Title- Rebirth

Disclaimer - Arakawa owns them, I just play with them.

Timeline/Spoilers - post 108, so spoilers for the end

Warning - none

Summary/b - Scar has come home.

Author's Note- Scar, being a priest, seemed like a natural for a prompt dealing with divine messengers. I sort of played with the word, 'Malach' Hebrew for 'messenger' to come up with Malak (and it turned out that was an Arabic word for the same thing, neat and thanks to those who pointed it out). This was written for fma_fic_contest's 'angel' prompt on livejournal

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Scar took in a deep breath, the dryness of the air almost painful. The cool breezes of the night caressed him as he lay out under the stars. Not too far away, Marcoh snored, or maybe it was one of the other Ishvalans who helped overthrow a monster and change a country. Extending his marked arms, Scar knew it wasn't just the country that had changed.

He was profoundly changed for a second time. His life would be measured in distinct phases: young priest, revenge killer, and whatever it was he was becoming. He was now a man who had fought along with an alchemist who'd put whole towns to the torch and came away with an unexpected respect for him. Sleeping in the desert with him was an alchemist who had done even worse, stealing his victims' very souls and yet now wanted to dedicate himself to helping the Ishvalan people he had harmed so badly.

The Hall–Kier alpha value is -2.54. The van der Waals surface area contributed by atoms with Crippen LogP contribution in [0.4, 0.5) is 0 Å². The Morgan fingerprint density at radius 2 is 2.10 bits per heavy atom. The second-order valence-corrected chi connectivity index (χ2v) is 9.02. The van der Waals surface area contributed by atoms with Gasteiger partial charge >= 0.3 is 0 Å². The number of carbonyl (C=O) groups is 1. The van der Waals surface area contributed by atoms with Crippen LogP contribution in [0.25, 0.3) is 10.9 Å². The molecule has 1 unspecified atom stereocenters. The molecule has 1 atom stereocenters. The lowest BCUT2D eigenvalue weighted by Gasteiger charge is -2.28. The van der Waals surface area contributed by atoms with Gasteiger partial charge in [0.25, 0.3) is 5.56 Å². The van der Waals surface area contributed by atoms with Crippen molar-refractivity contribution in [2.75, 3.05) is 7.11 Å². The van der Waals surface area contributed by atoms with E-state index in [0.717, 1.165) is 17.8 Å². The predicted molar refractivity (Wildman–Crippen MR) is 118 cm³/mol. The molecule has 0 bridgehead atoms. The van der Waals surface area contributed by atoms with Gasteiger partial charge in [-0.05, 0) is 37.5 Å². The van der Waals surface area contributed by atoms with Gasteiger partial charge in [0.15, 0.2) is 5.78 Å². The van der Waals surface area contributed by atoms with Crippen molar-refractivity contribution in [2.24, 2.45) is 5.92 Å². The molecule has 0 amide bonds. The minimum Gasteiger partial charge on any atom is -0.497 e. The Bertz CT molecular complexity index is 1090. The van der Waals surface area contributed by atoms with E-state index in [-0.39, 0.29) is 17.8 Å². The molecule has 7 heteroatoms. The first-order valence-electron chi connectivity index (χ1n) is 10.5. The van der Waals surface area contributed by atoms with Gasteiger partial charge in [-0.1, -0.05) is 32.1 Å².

In the end, he would tell the elders it was worth keeping both Mustang and Marcoh alive, making them work hard for the Ishvalans, using them to rebuild what they had destroyed. What would a few state executions gain them anyhow? Tools were of no use broken, his father had taught him that.

A silvery gibbous moon hung over him, watching him come to decisions that would have been unconscionable not so long ago. He was back in the desert he grew up in, alive, more alive than he had been in years and almost whole. The part of him that was once a priest could almost imagine he heard the susurrus of wings among the whispers of the wind. He was supposed to believe in the Malak, the intercessors of Ishvala.

For so many years, his prayers had fallen on parched, unyielding ground. He had to fight to keep his belief in God alive. Scar had forgotten he once believed in the Malak. There were no winged messengers carrying his words to God's ear. His arms still reaching heavenwards, he sang almost inaudibly, an ancient prayer, the first he had ever learned. Now was the time of rebirth. He no longer had a name to give to God but he knew his words would be heard any how. The next time he prayed, he would have a name again. He would finally be whole.